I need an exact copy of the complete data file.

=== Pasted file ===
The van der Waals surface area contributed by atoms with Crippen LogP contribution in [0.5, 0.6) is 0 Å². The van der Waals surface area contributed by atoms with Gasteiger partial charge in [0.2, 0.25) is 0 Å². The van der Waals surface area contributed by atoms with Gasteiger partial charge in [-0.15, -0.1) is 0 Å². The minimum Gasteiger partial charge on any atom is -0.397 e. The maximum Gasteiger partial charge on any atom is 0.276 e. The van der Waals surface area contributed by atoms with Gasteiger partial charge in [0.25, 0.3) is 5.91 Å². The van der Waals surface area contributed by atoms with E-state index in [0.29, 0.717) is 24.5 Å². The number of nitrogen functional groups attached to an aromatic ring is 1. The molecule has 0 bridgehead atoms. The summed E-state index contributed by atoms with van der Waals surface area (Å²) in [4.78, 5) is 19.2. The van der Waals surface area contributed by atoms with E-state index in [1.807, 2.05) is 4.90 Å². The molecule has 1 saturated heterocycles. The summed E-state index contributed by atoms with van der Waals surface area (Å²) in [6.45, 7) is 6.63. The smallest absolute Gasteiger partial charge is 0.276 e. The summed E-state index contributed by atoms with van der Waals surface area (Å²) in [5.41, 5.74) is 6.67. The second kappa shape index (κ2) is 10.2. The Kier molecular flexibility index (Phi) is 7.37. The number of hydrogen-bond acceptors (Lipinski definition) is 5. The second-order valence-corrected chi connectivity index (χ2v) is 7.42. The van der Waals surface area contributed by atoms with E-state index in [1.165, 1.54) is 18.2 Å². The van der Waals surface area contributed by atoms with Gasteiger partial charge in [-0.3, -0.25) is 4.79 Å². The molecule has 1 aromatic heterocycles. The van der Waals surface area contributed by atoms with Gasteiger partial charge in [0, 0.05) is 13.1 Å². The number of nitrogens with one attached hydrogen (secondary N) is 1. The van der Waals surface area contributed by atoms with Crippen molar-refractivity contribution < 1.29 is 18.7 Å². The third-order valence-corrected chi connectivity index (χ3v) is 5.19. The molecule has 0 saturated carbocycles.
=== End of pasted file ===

The van der Waals surface area contributed by atoms with Crippen LogP contribution in [0.5, 0.6) is 0 Å². The van der Waals surface area contributed by atoms with Gasteiger partial charge in [0.2, 0.25) is 0 Å². The van der Waals surface area contributed by atoms with Gasteiger partial charge in [-0.15, -0.1) is 0 Å². The minimum Gasteiger partial charge on any atom is -0.397 e. The maximum Gasteiger partial charge on any atom is 0.276 e. The van der Waals surface area contributed by atoms with Gasteiger partial charge in [0.25, 0.3) is 5.91 Å². The van der Waals surface area contributed by atoms with E-state index in [0.29, 0.717) is 24.5 Å². The number of nitrogen functional groups attached to an aromatic ring is 1. The molecule has 0 bridgehead atoms. The summed E-state index contributed by atoms with van der Waals surface area (Å²) in [4.78, 5) is 19.2. The van der Waals surface area contributed by atoms with E-state index in [1.807, 2.05) is 4.90 Å². The molecule has 1 saturated heterocycles. The summed E-state index contributed by atoms with van der Waals surface area (Å²) in [6.45, 7) is 6.63. The smallest absolute Gasteiger partial charge is 0.276 e. The summed E-state index contributed by atoms with van der Waals surface area (Å²) in [5.41, 5.74) is 6.67. The second kappa shape index (κ2) is 10.2. The Kier molecular flexibility index (Phi) is 7.37. The number of hydrogen-bond acceptors (Lipinski definition) is 5. The second-order valence-corrected chi connectivity index (χ2v) is 7.42. The van der Waals surface area contributed by atoms with E-state index in [1.165, 1.54) is 18.2 Å². The van der Waals surface area contributed by atoms with Gasteiger partial charge in [-0.3, -0.25) is 4.79 Å². The molecule has 1 aromatic heterocycles. The van der Waals surface area contributed by atoms with Gasteiger partial charge in [0, 0.05) is 13.1 Å². The number of nitrogens with one attached hydrogen (secondary N) is 1. The van der Waals surface area contributed by atoms with Crippen molar-refractivity contribution < 1.29 is 18.7 Å². The third-order valence-corrected chi connectivity index (χ3v) is 5.19. The molecule has 0 saturated carbocycles.